You’ve probably heard that it’s 7 times cheaper to keep a customer than to acquire one. Makes sense, right? You know customer acquisition costs are high (or crazy high depending on your industry or customer buying cycle). Plus, there is a possibility that even when you find a new customer, they may not buy again. So then you have to spend again to acquire another new customer.

It’s not surprising companies devote much of their marketing budgets toward acquisition—it fits into the common obsession with short-term / immediate gains. The problem is, if you don’t have a longer-term view in mind, the newly acquired customers don’t get much attention or thought. And when they are out of mind, they don’t get the best service, the most help, or the greatest value. So it’s a vicious cycle of customers coming in the front door with the fancy lobby only to quietly exit through the back door to the alley.

I’d like to invite you to stand out from the crowd and focus on the full customer lifecycle. Focus on how to gain and keep customers. Most companies would love repeat sales from existing customers and would love positive word of mouth or referrals. It’s a much more economical way to grow. Wouldn’t you love to have customers market for you? How does that happen? It happens when you focus in two main areas:


Engage in a relationship with customers —add value over time, not just before/ at the point of sale. Communicate with them over time, offer helpful ideas, tips, and anticipate needs where possible. In short, become a resource to your customers. This is a big missed opportunity for many companies.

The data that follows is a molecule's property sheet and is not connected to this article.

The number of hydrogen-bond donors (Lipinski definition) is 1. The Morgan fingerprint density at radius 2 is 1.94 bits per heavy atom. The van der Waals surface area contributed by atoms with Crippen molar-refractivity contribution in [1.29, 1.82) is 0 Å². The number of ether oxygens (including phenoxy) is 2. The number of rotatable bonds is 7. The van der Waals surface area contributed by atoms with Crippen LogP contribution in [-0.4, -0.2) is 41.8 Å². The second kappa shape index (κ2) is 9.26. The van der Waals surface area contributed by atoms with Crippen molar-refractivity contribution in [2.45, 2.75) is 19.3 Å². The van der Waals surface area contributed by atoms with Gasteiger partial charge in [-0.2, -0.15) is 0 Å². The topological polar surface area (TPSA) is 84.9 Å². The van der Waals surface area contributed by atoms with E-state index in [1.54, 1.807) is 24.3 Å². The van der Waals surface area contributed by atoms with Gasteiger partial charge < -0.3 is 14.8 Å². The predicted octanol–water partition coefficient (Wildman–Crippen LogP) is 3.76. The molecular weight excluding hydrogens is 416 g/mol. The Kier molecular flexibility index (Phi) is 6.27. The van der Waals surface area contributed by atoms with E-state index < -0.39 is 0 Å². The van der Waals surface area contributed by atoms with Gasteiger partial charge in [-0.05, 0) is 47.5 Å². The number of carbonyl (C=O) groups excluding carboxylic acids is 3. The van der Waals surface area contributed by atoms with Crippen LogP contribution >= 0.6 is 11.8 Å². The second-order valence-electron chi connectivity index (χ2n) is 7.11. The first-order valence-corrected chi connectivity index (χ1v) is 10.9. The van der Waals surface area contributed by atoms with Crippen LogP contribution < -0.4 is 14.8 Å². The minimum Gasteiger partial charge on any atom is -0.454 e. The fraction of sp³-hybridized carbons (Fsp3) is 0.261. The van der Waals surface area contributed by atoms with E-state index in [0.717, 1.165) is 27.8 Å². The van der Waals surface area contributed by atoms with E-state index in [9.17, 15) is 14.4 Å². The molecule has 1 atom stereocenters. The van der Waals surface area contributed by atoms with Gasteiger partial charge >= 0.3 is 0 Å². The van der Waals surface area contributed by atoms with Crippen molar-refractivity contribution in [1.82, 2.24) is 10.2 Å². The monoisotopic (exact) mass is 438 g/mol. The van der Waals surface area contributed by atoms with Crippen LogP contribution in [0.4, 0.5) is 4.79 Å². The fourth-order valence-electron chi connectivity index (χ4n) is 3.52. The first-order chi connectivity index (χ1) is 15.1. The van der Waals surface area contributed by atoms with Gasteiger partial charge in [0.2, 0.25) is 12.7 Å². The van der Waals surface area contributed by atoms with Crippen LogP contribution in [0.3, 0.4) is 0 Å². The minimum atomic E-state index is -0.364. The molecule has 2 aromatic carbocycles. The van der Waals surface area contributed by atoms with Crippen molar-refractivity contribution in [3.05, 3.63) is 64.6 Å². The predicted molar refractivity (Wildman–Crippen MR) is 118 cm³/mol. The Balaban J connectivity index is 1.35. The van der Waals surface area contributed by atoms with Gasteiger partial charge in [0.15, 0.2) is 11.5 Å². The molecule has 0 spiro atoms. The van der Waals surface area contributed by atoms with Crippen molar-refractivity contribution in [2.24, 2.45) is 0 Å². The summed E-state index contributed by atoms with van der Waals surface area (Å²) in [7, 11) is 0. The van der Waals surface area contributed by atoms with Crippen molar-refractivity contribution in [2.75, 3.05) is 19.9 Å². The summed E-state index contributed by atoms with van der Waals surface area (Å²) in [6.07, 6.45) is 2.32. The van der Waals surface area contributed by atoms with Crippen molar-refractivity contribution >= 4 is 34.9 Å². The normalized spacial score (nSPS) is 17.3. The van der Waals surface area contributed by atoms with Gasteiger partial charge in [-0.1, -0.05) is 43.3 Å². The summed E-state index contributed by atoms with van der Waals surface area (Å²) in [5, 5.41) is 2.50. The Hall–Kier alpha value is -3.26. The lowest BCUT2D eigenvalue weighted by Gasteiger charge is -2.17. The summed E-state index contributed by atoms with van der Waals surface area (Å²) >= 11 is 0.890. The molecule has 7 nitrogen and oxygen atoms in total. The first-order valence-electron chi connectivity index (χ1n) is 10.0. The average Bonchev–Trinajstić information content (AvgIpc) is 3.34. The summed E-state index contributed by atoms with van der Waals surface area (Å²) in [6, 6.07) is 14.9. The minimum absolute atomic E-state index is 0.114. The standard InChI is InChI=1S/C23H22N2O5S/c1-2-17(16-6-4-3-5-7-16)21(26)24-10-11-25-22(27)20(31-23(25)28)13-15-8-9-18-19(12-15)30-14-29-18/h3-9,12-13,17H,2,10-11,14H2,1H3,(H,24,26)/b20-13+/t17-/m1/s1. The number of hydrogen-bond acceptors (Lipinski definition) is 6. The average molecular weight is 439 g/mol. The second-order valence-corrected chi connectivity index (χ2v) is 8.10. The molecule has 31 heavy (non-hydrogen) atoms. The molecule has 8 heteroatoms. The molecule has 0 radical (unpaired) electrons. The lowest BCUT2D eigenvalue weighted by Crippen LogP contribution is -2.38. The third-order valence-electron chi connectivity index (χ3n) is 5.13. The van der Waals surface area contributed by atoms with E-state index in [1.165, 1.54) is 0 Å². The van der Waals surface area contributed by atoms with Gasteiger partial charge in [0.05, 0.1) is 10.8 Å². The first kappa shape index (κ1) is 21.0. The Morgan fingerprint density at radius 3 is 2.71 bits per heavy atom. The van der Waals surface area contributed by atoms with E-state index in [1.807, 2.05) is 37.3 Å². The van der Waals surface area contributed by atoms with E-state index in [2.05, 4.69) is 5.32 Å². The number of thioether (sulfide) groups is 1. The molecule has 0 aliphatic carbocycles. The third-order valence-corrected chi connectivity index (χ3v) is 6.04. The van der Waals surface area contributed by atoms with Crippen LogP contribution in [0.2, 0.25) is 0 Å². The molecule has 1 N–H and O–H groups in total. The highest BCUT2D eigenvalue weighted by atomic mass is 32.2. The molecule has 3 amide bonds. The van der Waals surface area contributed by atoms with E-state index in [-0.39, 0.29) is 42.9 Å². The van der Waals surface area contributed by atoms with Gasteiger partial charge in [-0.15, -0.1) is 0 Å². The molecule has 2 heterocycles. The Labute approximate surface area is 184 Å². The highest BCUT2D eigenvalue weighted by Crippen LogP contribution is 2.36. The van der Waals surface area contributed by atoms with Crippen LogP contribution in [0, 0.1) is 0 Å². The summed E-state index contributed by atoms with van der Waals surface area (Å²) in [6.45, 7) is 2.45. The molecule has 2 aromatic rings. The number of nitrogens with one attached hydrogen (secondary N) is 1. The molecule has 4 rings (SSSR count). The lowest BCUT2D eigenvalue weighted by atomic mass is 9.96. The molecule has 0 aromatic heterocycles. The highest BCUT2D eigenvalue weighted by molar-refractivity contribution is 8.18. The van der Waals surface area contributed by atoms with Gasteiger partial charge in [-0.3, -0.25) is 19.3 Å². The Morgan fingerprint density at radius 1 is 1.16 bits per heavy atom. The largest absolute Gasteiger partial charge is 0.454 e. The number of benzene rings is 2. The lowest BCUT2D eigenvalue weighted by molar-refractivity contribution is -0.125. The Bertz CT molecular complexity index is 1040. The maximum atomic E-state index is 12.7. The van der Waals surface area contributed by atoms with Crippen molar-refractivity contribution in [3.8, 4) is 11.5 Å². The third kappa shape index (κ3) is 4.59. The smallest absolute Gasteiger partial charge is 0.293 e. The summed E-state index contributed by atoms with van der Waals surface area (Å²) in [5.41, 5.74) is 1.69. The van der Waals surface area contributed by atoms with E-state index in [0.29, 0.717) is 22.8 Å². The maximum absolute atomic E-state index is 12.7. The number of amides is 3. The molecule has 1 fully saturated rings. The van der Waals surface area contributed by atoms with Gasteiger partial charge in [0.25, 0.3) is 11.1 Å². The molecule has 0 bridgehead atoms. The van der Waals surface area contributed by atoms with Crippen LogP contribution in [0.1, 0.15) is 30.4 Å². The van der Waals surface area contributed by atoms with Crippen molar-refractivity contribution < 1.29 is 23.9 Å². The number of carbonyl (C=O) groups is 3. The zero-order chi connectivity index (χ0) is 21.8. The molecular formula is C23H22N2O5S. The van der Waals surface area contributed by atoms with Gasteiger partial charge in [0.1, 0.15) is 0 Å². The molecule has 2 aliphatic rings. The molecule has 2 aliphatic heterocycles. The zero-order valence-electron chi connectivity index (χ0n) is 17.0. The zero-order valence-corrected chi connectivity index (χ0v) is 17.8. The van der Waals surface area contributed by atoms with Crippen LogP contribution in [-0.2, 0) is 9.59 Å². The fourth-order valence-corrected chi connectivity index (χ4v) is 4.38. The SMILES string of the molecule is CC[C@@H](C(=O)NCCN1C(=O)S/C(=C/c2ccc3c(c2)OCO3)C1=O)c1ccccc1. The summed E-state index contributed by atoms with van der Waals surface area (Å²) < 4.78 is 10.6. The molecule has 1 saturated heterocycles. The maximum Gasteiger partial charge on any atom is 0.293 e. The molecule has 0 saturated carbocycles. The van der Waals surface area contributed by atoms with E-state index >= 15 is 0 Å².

Deliver a consistently positive customer experience. Get started by fixing any commonly recurring pain points in the experience. Your customers need to be able to rely on you and know what they can expect from you.

We can all name companies that focus on short-term customer acquisition—and those often have bad raps for customer experience. Cable and cellphone companies often come to mind.

Who can you think of that uses this two-part approach? Can you think of a company that you are a customer of that focuses on the long term and delivers a consistent customer experience?

It’s time for marketing to step up and press for this two-part approach. Yes, it will be harder to show quick-hit results, but you can build the case for longer-term growth. This kind of growth is MUCH cheaper than a budget focused almost entirely on acquisition. You’ll instead need budget that, for example, includes retention strategies such as: content development, email marketing, social media management, and improving online and offline customer experiences. I recommend you develop metrics for engagement as well as acquisition. Engagement and retention metrics could include: click thrus on emails, positive online reviews, repeat purchases, referrals, and customer lifetime value.

It’s time to start thinking this way. And you’ll save money and grow your business. You’ll find that those who use a customer lifetime approach will see much better returns than those who don’t.

What do you think?